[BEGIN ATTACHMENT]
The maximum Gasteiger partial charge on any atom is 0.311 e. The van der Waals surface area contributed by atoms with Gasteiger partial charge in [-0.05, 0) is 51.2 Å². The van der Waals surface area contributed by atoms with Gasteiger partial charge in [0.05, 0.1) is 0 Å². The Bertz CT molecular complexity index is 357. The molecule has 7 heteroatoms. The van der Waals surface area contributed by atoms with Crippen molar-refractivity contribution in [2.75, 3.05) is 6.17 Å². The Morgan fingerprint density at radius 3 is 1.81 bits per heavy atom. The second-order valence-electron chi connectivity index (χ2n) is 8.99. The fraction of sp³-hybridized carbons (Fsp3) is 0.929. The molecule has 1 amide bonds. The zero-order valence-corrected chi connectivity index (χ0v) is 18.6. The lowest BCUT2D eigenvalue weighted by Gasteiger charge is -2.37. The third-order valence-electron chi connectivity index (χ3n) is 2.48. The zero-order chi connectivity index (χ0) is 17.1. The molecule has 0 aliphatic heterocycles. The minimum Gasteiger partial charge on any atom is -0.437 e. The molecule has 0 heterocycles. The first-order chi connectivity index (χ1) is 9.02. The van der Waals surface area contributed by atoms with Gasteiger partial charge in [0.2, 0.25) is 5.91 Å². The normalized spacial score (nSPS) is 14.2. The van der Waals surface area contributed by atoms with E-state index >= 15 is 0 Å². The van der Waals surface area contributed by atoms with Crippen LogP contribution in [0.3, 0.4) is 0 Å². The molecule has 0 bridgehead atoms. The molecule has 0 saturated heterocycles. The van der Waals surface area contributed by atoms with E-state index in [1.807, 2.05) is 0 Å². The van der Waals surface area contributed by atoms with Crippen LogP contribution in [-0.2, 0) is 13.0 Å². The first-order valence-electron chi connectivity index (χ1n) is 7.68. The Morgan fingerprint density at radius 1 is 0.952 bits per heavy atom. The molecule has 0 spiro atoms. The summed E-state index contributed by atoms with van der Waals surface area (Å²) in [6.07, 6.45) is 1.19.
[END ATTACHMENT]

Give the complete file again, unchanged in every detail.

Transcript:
The maximum Gasteiger partial charge on any atom is 0.311 e. The van der Waals surface area contributed by atoms with Gasteiger partial charge in [-0.05, 0) is 51.2 Å². The van der Waals surface area contributed by atoms with Gasteiger partial charge in [0.05, 0.1) is 0 Å². The Bertz CT molecular complexity index is 357. The molecule has 7 heteroatoms. The van der Waals surface area contributed by atoms with Crippen molar-refractivity contribution in [2.75, 3.05) is 6.17 Å². The Morgan fingerprint density at radius 3 is 1.81 bits per heavy atom. The second-order valence-electron chi connectivity index (χ2n) is 8.99. The fraction of sp³-hybridized carbons (Fsp3) is 0.929. The molecule has 1 amide bonds. The zero-order valence-corrected chi connectivity index (χ0v) is 18.6. The lowest BCUT2D eigenvalue weighted by Gasteiger charge is -2.37. The third-order valence-electron chi connectivity index (χ3n) is 2.48. The zero-order chi connectivity index (χ0) is 17.1. The molecule has 0 aliphatic heterocycles. The minimum Gasteiger partial charge on any atom is -0.437 e. The molecule has 0 heterocycles. The first-order chi connectivity index (χ1) is 9.02. The van der Waals surface area contributed by atoms with Gasteiger partial charge in [0.2, 0.25) is 5.91 Å². The normalized spacial score (nSPS) is 14.2. The van der Waals surface area contributed by atoms with E-state index >= 15 is 0 Å². The van der Waals surface area contributed by atoms with Crippen LogP contribution in [0.3, 0.4) is 0 Å². The molecule has 0 bridgehead atoms. The molecule has 0 saturated heterocycles. The van der Waals surface area contributed by atoms with E-state index in [1.807, 2.05) is 0 Å². The van der Waals surface area contributed by atoms with Crippen LogP contribution in [-0.2, 0) is 13.0 Å². The first-order valence-electron chi connectivity index (χ1n) is 7.68. The Morgan fingerprint density at radius 1 is 0.952 bits per heavy atom. The molecule has 0 spiro atoms. The summed E-state index contributed by atoms with van der Waals surface area (Å²) in [6.07, 6.45) is 1.19.